Friday, 23 November 2018

L'Art de la Guerre

In my first wargaming career as an adult - from the late 70s to the early 90s - WRG Ancients was the game I played more than any other, and I progressed through various rule editions, scales and rebasing experiences. When I returned to wargaming sometime after 2000 I couldn't go back to the mental contortions of Barkerese and took up other periods and games like Crossfire.

Over the intervening years I played a few games of Ancients with various different rule sets including DBA, which I did enjoy,  but I didn’t commit to any of them. Just recently a couple of friends at my wargames club, Bernard and Chris, organised a game of L'Art de la Guerre in which two other players - James and myself - enjoyed minor roles. None of us had played the game before, and my only introduction had been looking at the rules for an hour earlier in the day.

The game featured Sassanids versus Byzantines. In order to speed things up a small amount of scenery was arbitrarily placed on the table, but otherwise I think we followed the proper procedures. The game is said to be playable to a conclusion in two-and-a-half hours. We managed four moves each which for a first game seemed reasonable.

It's early days but all four players were positive about the experience. The photos show the course of the game as far as it went.

View of the Sassanid army from the Sassanid side.

The Sassanid and Byzantine armies from the Byzantine side.

The armies skirmish on the left and in the centre.

My command gets stuck in with mixed results.

The Byzantine centre weakens, but my light cavalry catch the Sassanid left flank.

The left flank conflict is as yet indecisive. The Byzantine centre is partly eliminated. The Sassanid left flank is under pressure. The Sassanid centre is strong and unopposed but can it be brought to bear on the flanks?

ADLG is now strongly established so I'll just comment on a few aspects that struck me. The standard game is fought with very convenient sized armies in a reasonably convenient area. The army lists are clear and strike a good balance between simplicity and complexity. They are also realistic and avoid the obscure gimmicks that are a feature if other rule sets, and which competitive players latch onto if it brings them game advantages.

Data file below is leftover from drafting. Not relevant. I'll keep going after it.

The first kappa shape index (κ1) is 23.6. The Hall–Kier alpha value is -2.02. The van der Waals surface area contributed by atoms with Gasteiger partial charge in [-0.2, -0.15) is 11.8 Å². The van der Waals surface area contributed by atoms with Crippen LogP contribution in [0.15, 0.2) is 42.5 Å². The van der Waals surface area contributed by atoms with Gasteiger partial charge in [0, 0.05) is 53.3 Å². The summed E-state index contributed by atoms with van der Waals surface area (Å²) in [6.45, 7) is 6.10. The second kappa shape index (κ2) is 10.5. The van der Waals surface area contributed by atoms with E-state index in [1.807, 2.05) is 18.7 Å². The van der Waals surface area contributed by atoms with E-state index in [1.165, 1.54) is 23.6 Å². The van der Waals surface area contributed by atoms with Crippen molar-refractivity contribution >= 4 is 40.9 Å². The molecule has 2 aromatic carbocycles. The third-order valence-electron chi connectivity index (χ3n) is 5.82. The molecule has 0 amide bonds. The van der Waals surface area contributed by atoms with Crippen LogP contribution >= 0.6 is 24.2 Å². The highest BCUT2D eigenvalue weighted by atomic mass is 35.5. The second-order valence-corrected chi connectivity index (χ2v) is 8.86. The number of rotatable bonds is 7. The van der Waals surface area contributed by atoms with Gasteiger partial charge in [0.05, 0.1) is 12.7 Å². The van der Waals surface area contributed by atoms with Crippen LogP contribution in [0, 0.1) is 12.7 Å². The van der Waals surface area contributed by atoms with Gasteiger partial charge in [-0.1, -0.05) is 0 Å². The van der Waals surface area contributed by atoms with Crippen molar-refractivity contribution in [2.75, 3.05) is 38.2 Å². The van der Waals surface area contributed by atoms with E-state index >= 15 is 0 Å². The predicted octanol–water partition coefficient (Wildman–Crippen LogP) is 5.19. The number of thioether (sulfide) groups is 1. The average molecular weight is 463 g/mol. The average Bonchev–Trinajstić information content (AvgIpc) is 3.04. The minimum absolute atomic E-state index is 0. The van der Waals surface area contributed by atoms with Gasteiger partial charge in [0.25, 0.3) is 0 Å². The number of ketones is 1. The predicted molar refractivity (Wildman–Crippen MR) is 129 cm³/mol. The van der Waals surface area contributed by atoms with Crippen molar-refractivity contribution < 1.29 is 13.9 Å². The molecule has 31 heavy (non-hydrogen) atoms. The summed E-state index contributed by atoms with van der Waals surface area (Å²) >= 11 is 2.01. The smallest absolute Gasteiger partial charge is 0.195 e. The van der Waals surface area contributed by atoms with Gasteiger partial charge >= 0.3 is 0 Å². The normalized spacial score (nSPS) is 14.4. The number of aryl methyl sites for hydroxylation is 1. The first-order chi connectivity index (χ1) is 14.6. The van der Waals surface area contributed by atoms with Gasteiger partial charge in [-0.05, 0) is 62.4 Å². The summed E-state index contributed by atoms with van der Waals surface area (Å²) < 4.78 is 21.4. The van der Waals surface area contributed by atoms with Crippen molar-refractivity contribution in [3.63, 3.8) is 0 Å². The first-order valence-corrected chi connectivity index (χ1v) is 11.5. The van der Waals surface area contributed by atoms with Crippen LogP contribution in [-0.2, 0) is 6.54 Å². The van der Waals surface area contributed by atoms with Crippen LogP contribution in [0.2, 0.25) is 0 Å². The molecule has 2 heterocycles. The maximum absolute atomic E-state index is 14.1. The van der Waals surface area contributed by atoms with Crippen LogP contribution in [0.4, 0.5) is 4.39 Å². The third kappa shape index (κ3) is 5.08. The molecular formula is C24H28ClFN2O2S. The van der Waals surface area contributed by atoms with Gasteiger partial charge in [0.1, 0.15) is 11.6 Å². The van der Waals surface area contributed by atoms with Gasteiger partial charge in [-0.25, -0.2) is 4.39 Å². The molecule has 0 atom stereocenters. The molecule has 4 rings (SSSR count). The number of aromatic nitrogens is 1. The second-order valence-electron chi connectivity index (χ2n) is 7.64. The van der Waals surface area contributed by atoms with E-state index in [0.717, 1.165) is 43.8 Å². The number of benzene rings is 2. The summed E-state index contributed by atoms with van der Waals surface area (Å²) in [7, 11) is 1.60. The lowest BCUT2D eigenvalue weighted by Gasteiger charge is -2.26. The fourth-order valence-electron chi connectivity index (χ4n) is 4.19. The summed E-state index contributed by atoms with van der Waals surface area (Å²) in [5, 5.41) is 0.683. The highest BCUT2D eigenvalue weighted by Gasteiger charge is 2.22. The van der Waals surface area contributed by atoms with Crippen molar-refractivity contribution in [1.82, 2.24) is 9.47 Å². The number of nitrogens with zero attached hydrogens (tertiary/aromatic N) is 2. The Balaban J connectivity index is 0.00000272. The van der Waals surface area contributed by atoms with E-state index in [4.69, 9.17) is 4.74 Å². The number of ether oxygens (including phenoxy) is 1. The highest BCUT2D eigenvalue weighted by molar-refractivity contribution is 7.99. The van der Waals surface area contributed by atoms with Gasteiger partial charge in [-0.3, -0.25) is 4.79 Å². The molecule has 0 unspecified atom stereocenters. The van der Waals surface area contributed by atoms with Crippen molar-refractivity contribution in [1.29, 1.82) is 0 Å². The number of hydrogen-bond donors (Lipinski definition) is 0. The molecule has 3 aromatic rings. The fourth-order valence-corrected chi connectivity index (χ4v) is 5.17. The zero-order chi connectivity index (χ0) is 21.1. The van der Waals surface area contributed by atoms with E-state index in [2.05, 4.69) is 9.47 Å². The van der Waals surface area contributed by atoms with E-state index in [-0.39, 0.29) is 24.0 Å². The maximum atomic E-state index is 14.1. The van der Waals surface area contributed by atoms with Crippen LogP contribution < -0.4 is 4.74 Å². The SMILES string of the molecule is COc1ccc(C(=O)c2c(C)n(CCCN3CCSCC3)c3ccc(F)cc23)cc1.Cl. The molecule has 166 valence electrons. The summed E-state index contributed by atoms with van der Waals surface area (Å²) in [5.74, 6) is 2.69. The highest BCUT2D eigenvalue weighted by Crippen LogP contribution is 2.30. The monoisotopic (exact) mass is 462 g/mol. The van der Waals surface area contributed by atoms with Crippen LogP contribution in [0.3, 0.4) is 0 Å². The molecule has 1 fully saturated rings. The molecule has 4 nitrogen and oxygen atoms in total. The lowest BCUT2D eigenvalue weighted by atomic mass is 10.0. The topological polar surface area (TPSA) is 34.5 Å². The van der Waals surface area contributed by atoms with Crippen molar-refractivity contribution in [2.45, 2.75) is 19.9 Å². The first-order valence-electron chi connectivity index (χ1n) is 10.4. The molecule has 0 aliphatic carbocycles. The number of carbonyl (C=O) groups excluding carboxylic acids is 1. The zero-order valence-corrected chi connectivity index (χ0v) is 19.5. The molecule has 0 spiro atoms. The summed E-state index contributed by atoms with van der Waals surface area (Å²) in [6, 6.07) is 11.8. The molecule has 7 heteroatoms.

While DBA is a game of sudden outcomes in which units die or survive unscathed, ADLG units suffer cumulative damage before destruction. This introduces a significant element of attrition, and seems to invite the need for intervention by reserves. Once the troops are locked in combat there is otherwise not a great deal of use for Pips.

Of the Ancient games I've played in recent years - DBA, Impetus and Sword and Spear, ADLG seems to be the most promising for my tastes, so I've set about reorganising my 15mm Ancient and Medieval armies and will rebase and supplement them where necessary. It will be good to get these armies out of their long retirement.


  1. Interesting as I have Impetus and Sword & Spear waiting in the wings to demonstrate their suitability as 'go to' rules, though I don't think I have ever come across a criticism of ADLG.

  2. Impetus remains my ‘Rules of choice’ for my circa 1525 French-Italian Wars armies in the absence of anything else but I find the melee process too long-winded. I was also not impressed by a game in which some Ancient British chariots charged through skirmishers to defeat my Legionaries. This seemed gamey and unhistorical.

    Sword and Spear is a very smooth-running set of rules but arbitrarily allows you to hand out bonuses at unit level. I was left wondering what this was supposed to represent.

    I also bought FoG but it looked too like DBMM. I like the army list books, although the lists themselves look unnecessarily complex.

    DBA is a good game but too like chess.

    ADLG has been criticised for not having push-backs which means that it won’t model certain historical battles in which push-backs were a feature.

    None of them are perfect. You pays your money and you takes your choice.

  3. ADLG is on my bookshelf. You've inspired me to get it down again.

    I played Impetus for Italian Wars but lost interest when French Gendarmes broke a pike block at first contact with average dice. Didn't happen historically. Not ever. I did like the Big Bases and I've stuck with those.

    Personally I'm content (content not happy) with Big Base DBA. Lots of figures. Simple rules without being simple minded. Resolution in an hour. Okay, not great on simulation for certain periods/armies but you can't have everything. And don't get me started on the DBA troop types and army lists ... Hittite Pikemen, bah humbug.

    1. Hi Steven

      The big bases were/are probably the most innovative and appealing thing about Impetus. If you’re not playing in a competition I guess you could fiddle round with the factors. I like DBA and with your BBDBA you have the best of both worlds in comparison with Impetus.

      Locally DBA has had its supporters and detractors. Some feel that it is too universal and lacks period flavour, but I’m not sure how real those aspects are once you start deconstructing rules and exposing the mathematical matrices that lie beneath all of them.

      Conforming (and displacement of third parties) is another issue which draws criticism, though I think that squaring up is a pretty inevitable (and desirable) mechanic in a game where combat is essentially simplified to 1:1 base pairings.